Category Archives: Migration Policy in Thailand
BANGKOK, 13 November 2014 (NNT) – The Ministry of Labour (MOL) has revealed that Thailand and Laos discussed mutual cooperation on the identification process of laborers’ nationality and employment, while seeking to update the MOU every five years.
According to the Minister of Labour Gen. Surasak Kanchanarat, the Minister and Laos Ambassador Extraordinary and Plenipotentiary to Thailand have discussed the Memorandum of Understanding (MOU) on the employment and nationality identification today.
He said that both sides agreed to update the content of the MOU once every five years, to keep the MOU up to date. Officials from both countries will be working together to update this MOU with the deadline in October 2015, in time with the opening of the ASEAN Economic Community (AEC).
The Laos Ambassador Extraordinary and Plenipotentiary Ly Bounkham said that Lao People’s Democratic Republic will be sending their officers to work with Thai officers to help identify the nationality of Laos workers in Thailand as soon as possible.
The nationality identification team will start from provinces with a larger population of Laos workers, then move towards provinces with less Laos workers. However, the Laos Ambassador is concerned that the entire process might be completed by 31 March 2015.
Minister of Labour has stressed that the Ministry is willing to provide assistance. There will be further discussions should the identification process is not completed within the time frame.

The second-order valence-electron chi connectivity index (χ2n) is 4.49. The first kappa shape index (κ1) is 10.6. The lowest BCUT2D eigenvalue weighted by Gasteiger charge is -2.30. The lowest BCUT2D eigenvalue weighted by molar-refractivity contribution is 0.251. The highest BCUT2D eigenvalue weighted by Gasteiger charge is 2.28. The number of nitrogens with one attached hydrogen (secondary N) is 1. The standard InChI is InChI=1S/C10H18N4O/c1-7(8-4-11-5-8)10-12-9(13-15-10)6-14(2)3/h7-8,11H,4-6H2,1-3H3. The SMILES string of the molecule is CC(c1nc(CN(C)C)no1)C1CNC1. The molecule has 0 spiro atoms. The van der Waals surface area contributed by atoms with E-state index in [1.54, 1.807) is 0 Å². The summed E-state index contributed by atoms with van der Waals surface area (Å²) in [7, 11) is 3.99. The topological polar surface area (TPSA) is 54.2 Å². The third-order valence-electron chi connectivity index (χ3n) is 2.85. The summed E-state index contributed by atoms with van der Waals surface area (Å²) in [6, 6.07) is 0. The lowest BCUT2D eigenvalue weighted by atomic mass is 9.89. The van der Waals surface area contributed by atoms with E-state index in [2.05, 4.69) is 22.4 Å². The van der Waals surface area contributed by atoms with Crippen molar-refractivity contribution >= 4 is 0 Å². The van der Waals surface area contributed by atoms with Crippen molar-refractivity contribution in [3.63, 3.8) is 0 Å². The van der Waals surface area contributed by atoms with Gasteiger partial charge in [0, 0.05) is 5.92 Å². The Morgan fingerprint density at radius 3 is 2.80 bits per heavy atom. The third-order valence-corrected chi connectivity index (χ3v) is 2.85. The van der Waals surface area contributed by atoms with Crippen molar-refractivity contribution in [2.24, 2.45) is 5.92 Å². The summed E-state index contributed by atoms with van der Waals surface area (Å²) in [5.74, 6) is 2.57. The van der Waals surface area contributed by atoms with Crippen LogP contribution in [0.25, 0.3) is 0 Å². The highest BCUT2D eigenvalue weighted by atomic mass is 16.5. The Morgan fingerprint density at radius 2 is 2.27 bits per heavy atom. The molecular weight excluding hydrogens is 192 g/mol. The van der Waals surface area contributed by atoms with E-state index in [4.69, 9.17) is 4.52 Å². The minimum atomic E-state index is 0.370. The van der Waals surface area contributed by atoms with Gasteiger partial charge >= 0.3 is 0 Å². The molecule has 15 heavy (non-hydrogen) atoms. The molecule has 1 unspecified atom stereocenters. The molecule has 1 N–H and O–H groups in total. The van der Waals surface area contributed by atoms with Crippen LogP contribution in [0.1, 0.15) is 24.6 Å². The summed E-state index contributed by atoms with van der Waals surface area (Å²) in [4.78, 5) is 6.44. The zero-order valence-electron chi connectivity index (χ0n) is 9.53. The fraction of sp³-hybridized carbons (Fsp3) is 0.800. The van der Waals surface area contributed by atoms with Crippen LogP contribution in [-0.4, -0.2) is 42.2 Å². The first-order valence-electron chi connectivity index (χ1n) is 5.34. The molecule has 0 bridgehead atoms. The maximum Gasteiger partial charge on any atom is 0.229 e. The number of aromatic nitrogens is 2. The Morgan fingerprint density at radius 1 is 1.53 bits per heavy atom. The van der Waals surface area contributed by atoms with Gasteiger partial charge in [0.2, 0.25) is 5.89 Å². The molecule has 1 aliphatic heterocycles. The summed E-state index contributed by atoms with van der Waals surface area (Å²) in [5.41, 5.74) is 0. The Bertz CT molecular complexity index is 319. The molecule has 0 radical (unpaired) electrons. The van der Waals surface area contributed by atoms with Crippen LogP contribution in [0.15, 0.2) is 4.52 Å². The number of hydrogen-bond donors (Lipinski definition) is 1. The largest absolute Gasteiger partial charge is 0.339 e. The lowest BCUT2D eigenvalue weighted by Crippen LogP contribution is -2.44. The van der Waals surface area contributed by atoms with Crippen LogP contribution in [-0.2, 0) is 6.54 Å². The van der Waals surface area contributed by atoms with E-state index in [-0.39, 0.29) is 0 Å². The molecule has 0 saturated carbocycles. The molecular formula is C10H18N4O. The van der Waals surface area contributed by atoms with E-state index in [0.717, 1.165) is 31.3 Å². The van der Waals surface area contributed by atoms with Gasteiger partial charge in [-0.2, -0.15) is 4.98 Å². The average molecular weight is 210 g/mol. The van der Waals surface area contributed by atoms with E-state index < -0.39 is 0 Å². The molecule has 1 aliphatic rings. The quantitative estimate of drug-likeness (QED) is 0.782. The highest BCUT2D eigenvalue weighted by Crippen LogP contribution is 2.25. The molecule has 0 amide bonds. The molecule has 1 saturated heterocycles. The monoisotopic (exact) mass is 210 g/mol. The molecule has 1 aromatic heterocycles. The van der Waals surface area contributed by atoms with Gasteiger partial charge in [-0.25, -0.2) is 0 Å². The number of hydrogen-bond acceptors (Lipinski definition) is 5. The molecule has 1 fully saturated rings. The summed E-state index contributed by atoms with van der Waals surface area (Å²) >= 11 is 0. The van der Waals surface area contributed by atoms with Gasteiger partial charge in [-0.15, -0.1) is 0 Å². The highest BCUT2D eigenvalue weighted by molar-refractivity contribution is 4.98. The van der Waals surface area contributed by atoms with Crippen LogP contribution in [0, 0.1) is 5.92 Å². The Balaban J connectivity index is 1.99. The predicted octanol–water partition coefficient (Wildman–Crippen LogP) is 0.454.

Currently, there are 212,562 registered Laos workers with 9,122 in Thailand as aides or followers. The cost for the nationality identification is 3,000 baht per person for both Thai and Laos authorities.
By: National News Bureau of Thailand
The government must do more to tackle abuses against migrant workers, academics say.
The situation has improved slightly since June, following moves by the National Council for Peace and Order to regulate migrant workers, said Narong Petprasert, an economist at Chulalongkorn University.
“Overall, there are fewer reports of illegal labour brokers and other forms of harmful interference, which makes for less labour extortion,” he said.
“But there is little hope the Labour Ministry will undertake any further steps in favour of migrant workers rights.”
He said all the widely known cases of abuse were made public by watchdogs and NGOs, not the ministry.
The fishing and sugar cane industries, in particular, were placed on several watch-lists for human trafficking and human rights violations and are subject to more attention than other sectors, he said.
“For the situation to improve, we should give migrant workers the opportunity to protect and defend their own rights, but I don’t see this happening any time soon in Thailand.”
“I don’t think Thai society is ready to allow it yet,” Mr Narong explained.
Lae Dilokwitthayarat, a labour expert at Chulalongkorn University, said the government is on the right track, but the labour, foreign and industry ministries should tackle the problems jointly.
“We have just started to realise how much the migrant workforce brings to the Thai economy,” Mr Lae said.
The government’s focus will be on boosting registration and developing more one-stop service centres to regulate migrant workers. He said negative feedback from abroad has sped up government support for migrant workers, particularly its crackdown on brokers who bring workers here through exorbitant fees or under false pretenses.